Sustainable Solutions to Los Angeles’ Wicked Problems: Using Human Rights to Implement the SDGs in LA



Organizations/areas of the university involved

The Institute on Inequalities in Global Health, University of Southern California (USC) with funding from the USC Provost’s Office, in cooperation with faculty from the USC Spatial Sciences Institute, USC Dana and David Dornsife College of Letters, Arts and Sciences, USC Gould School of Law, USC Annenberg School for Communication and Journalism, USC School of Cinematic Arts, and graduate and undergraduate students from these entities as well as from the USC Sol Price School of Public Policy.

United States

In the Fall of 2018, the University of Southern California (USC) initiated a practicum that tested the application of human rights principles to operationalizing the SDGs at a local level. The practicum was coordinated by the USC Institute on Inequalities in Global Health in support of the LA Mayor’s Office city-led SDGs initiative involving several local academic institutions. A select group of undergraduate and graduate students from across USC were given the opportunity to assist in devising and fortifying LA’s plan for implementation of the SDGs using international human rights standards. To this end, the practicum aimed to train students in applying the SDG framework to local issues, cross-disciplinary research methods, community engagement and to provide students with experience working with stakeholders from multiple sectors. Given the city’s public commitment to alleviating homelessness, the students identified a need for and an opportunity to reexamine the issue from a combined SDG/human rights perspective. The practicum sought not only to find “gaps” but to use human rights standards to make evidence-based recommendations to the city. As preparation for analysis, the students were assigned reading materials and provided instruction about the SDGs, the current state of homelessness in LA, and international human rights standards. The practicum placed heavy emphasis on the application of a human rights-based approach to engage the SDGs. At the end of the semester, the students provided recommendations to the city with respect to potential steps forward, and to the participants of the next phase of the initiative held at Occidental College with respect to further research needs. The value of human rights concepts and methods as a framework for analysis and action around the SDGs at the local level provided important lessons, easily applicable to other such efforts.

Results and impact measured or expected

The methodology for the analysis was meticulously documented with students and faculty recording the reasoning behind each decision made, as well as the process used. In combination with lessons learned, the process as well as the findings. The Los Angeles Mayor’s office received the initial report and recommendations, and brought these findings into their internal discussions as well as using the practicum’s findings to help generate the next phase of the work at Occidental College. Occidental faculty were regularly in active communication with USC faculty and, encouragingly, with no credit offered several practicum students supported the Occidental students in this next phase of work, including attending weekly sessions with them. On an educational level, the course provided 16 graduate and undergraduate students with training in the application of the SDG framework, human rights and cross-disciplinary research methods in ways that are shaping many of their professional trajectories.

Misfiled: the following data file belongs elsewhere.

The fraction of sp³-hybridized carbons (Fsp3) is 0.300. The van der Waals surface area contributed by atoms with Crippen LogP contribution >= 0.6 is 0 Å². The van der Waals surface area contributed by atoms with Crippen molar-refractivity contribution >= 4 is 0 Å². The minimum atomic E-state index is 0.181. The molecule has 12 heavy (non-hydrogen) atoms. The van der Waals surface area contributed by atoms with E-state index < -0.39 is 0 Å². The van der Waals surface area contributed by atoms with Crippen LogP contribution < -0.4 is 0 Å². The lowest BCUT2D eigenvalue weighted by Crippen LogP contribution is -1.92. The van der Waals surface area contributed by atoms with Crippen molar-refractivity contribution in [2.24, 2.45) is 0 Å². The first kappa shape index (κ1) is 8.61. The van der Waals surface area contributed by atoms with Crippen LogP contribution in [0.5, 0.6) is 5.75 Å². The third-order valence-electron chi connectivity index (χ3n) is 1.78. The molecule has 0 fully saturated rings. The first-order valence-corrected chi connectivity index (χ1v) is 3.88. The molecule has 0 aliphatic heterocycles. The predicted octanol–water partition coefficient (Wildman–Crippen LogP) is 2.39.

Connection with the SDG framework

Using both publicly accessible data and data provided directly by the city, the relevant SDGs were grouped into three broad categories (excluding 17) – poverty and health (Goals: 1, 2, 3, 6, 8); social equity (Goals: 4, 5, 10, 16); and environment and infrastructure (Goals: 7, 9, 11, 12, 13, 14, 15). Around these categories, the students divided their work, adjusting the targets and indicators, and then using the relevant agreed to “toolbox” of human rights principles – non-discrimination, accessibility, acceptability, availability, quality, informed decision-making, privacy and confidentiality, participation, and accountability, as well as the operational definition of each principle, to use the SDGs as a lens to analyze and suggest ways forward to the City of LA’s current response to the homelessness.

Barriers and follow up

Much of the learning happened contemporaneously with the work as we were in constant engagement with the city, and so many decisions had to be made quickly and collectively between students and faculty. The first few weeks required familiarizing the students with new topics, issues and skills and it took more time than expected for students to be trained to ensure consistency in methodology. All lessons learned were documented, the final analysis served as a base for the work then taken up by local partners. The next phase of work began in June 2020. USC created an SDG Leadership Academy, and in partnership with the LA Mayor’s Office city-led SDGs initiative, and several local academic institutions including Occidental College, students are working in small teams on specific topical issues with specific departments within the Mayor’s office, and providing the city with clear deliverables and outputs based on this initial effort.

Updated June 2020 by Sofia Gruskin